BackgroundEugene Louis Vidal, Jr. was born in the United States Military Academy in West Point, New York on October 3, 1925. He was the son Eugene Luther Vidal, an aeronautics instructor at the Academy, and Nina Gore, a socialite and Broadway extra. Vidal's grandfather, Thomas Gore, was a Democratic senator from Oklahoma. Vidal was raised in Washington, D.C., and when World War II broke out, Vidal enlisted in the US Navy. Vidal worked as a warrant officer until he contracted hypothermia and developed rheumatoid arthritis. After that, Vidal became a mess officer. When Vidal realized that he wanted do be a political leader and writer, he changed his name to Gore Vidal because it was a unique and memorable name.
Writer and Actor
Vidal began his writing career at the age of nineteen, when he wrote Williwaw, a novel about World War II. Two years later in 1948, Vidal wrote The City and the Pillar, which focused on the issue of homosexuality. This book received a mix of reactions. Book critic Orville Prescott found the book so objectionable that he did not allow the New York Times to review any of Vidal's next five books, people within the Gay Rights movement see Gore Vidal as an early champion of sexual liberation. Vidal also wrote plays and scripts during his career. He helped to revise the script of Ben Hur, and he also wrote several of his own scripts, including that of The Best Man and Visit to a Small Planet. Vidal continued to write novels as well, most of which fell into two categories: American history and satire. Vidal also wrote many essays and pamphlets, many of which criticized certain parts of the U.S. government, including the military-industrial complex and American expansionism. In 2009, he was given the Medal of Distinguished Contribution to American Letters by the National Book Foundation. Vidal also appeared in several films and television shows, including Gattaca, With Honors, The Simpsons, and Family Guy.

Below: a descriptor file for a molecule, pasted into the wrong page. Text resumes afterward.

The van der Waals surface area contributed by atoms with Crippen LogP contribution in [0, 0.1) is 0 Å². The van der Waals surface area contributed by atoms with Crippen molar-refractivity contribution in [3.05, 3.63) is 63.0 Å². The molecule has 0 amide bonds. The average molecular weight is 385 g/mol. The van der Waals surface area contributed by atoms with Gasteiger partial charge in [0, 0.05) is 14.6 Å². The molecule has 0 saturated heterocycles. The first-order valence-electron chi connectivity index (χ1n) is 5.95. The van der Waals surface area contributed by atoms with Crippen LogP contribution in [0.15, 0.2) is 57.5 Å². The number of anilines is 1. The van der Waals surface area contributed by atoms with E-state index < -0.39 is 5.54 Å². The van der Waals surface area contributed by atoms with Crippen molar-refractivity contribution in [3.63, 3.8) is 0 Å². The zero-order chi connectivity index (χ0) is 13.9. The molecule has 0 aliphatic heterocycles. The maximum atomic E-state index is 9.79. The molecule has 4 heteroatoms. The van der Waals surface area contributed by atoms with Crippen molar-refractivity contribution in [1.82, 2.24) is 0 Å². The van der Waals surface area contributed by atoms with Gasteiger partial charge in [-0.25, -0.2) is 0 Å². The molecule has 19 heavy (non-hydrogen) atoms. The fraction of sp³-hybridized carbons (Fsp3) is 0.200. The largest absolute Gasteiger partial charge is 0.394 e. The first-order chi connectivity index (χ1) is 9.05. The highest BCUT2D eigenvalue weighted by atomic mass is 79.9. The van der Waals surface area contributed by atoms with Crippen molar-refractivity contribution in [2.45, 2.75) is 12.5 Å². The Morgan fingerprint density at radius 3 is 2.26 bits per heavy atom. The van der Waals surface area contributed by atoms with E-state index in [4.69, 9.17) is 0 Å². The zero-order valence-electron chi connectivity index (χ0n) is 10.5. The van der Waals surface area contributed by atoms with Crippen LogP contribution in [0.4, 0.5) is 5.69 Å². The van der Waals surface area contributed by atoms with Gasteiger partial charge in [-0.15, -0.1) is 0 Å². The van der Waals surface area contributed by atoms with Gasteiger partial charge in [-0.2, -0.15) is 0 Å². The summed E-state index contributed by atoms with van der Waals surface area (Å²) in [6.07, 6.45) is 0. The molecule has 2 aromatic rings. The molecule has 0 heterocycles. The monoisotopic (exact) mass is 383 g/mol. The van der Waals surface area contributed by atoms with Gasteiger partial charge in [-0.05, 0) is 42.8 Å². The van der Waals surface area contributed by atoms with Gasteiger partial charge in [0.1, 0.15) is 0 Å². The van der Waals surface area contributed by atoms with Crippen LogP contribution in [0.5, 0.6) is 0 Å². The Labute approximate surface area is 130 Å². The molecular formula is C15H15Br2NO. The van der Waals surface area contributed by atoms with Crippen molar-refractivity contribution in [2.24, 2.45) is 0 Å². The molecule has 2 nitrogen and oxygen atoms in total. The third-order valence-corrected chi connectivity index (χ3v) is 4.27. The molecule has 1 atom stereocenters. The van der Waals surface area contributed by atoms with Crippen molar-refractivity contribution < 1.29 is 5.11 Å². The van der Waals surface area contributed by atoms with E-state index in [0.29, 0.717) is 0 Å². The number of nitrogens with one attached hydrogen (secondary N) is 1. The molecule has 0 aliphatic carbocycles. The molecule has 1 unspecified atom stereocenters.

Gore Vidal had a very active role in American politics as well. In 1960, Vidal ran for Congress under the Democratic party and was supported by many, including Eleanor Roosevelt and Paul Newman, but lost by a margin of 57% to 43%. He was also a chairman of the People's Party from 1970 to 1972, and ran against Jerry Brown for the Democratic primaries for the seat in the United States Senate. Vidal also claimed that Roosevelt had provoked the Japanese into attacking Pearl Harbor and that Truman dropped the atomic bombs even though the Japanese had already asked to surrender. Vidal was an advisory board member of the World Can't Wait group that advocated the impeachment of George W. Bush for war crimes.
Vidal died while in his home in California on July 31, 2012 due to complications from pneumonia. Vidal makes our list because he was a major figure in two major fields. He was both a politician and writer, and he was respected in both of those fields. Vidal was involved in many projects spanning from the film industry to the American political arena and worked with such people as Eleanor Roosevelt, Paul Newman, Ralph Nader, and many others. He not only lived in the world we see, he was involved in its formation.